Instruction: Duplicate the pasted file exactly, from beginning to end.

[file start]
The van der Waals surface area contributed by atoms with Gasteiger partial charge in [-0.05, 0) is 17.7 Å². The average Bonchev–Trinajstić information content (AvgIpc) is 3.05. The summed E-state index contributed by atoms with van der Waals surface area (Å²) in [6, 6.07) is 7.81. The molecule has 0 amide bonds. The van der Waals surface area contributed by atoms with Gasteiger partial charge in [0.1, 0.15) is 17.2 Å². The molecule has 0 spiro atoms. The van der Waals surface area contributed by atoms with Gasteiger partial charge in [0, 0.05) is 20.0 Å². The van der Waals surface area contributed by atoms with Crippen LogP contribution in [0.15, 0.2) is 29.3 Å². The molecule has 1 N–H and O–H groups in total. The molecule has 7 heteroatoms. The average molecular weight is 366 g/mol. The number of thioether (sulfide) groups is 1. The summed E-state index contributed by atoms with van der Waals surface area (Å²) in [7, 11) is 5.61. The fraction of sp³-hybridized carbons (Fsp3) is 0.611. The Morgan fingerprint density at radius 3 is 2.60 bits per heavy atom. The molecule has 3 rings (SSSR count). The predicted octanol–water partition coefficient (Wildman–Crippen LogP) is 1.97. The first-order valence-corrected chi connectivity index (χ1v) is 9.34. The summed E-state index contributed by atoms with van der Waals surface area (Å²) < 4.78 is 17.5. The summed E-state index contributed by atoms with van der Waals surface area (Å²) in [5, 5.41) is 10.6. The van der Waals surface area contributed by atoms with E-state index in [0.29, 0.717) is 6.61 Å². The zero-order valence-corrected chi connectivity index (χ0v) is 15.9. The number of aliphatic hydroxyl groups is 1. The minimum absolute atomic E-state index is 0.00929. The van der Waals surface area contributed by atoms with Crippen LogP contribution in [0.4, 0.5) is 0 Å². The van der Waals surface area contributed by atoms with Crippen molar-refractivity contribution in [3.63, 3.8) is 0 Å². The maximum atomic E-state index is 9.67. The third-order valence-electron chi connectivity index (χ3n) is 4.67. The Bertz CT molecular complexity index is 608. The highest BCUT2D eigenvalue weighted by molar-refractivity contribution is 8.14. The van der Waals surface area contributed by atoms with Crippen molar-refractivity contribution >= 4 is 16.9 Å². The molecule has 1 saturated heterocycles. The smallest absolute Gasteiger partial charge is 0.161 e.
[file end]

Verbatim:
The van der Waals surface area contributed by atoms with Gasteiger partial charge in [-0.05, 0) is 17.7 Å². The average Bonchev–Trinajstić information content (AvgIpc) is 3.05. The summed E-state index contributed by atoms with van der Waals surface area (Å²) in [6, 6.07) is 7.81. The molecule has 0 amide bonds. The van der Waals surface area contributed by atoms with Gasteiger partial charge in [0.1, 0.15) is 17.2 Å². The molecule has 0 spiro atoms. The van der Waals surface area contributed by atoms with Gasteiger partial charge in [0, 0.05) is 20.0 Å². The van der Waals surface area contributed by atoms with Crippen LogP contribution in [0.15, 0.2) is 29.3 Å². The molecule has 1 N–H and O–H groups in total. The molecule has 7 heteroatoms. The average molecular weight is 366 g/mol. The number of thioether (sulfide) groups is 1. The summed E-state index contributed by atoms with van der Waals surface area (Å²) in [7, 11) is 5.61. The fraction of sp³-hybridized carbons (Fsp3) is 0.611. The Morgan fingerprint density at radius 3 is 2.60 bits per heavy atom. The molecule has 3 rings (SSSR count). The predicted octanol–water partition coefficient (Wildman–Crippen LogP) is 1.97. The first-order valence-corrected chi connectivity index (χ1v) is 9.34. The summed E-state index contributed by atoms with van der Waals surface area (Å²) < 4.78 is 17.5. The summed E-state index contributed by atoms with van der Waals surface area (Å²) in [5, 5.41) is 10.6. The van der Waals surface area contributed by atoms with E-state index in [0.29, 0.717) is 6.61 Å². The zero-order valence-corrected chi connectivity index (χ0v) is 15.9. The number of aliphatic hydroxyl groups is 1. The minimum absolute atomic E-state index is 0.00929. The van der Waals surface area contributed by atoms with Crippen LogP contribution in [0.4, 0.5) is 0 Å². The van der Waals surface area contributed by atoms with Crippen molar-refractivity contribution in [3.63, 3.8) is 0 Å². The maximum atomic E-state index is 9.67. The third-order valence-electron chi connectivity index (χ3n) is 4.67. The Bertz CT molecular complexity index is 608. The highest BCUT2D eigenvalue weighted by molar-refractivity contribution is 8.14. The van der Waals surface area contributed by atoms with Crippen molar-refractivity contribution >= 4 is 16.9 Å². The molecule has 1 saturated heterocycles. The smallest absolute Gasteiger partial charge is 0.161 e.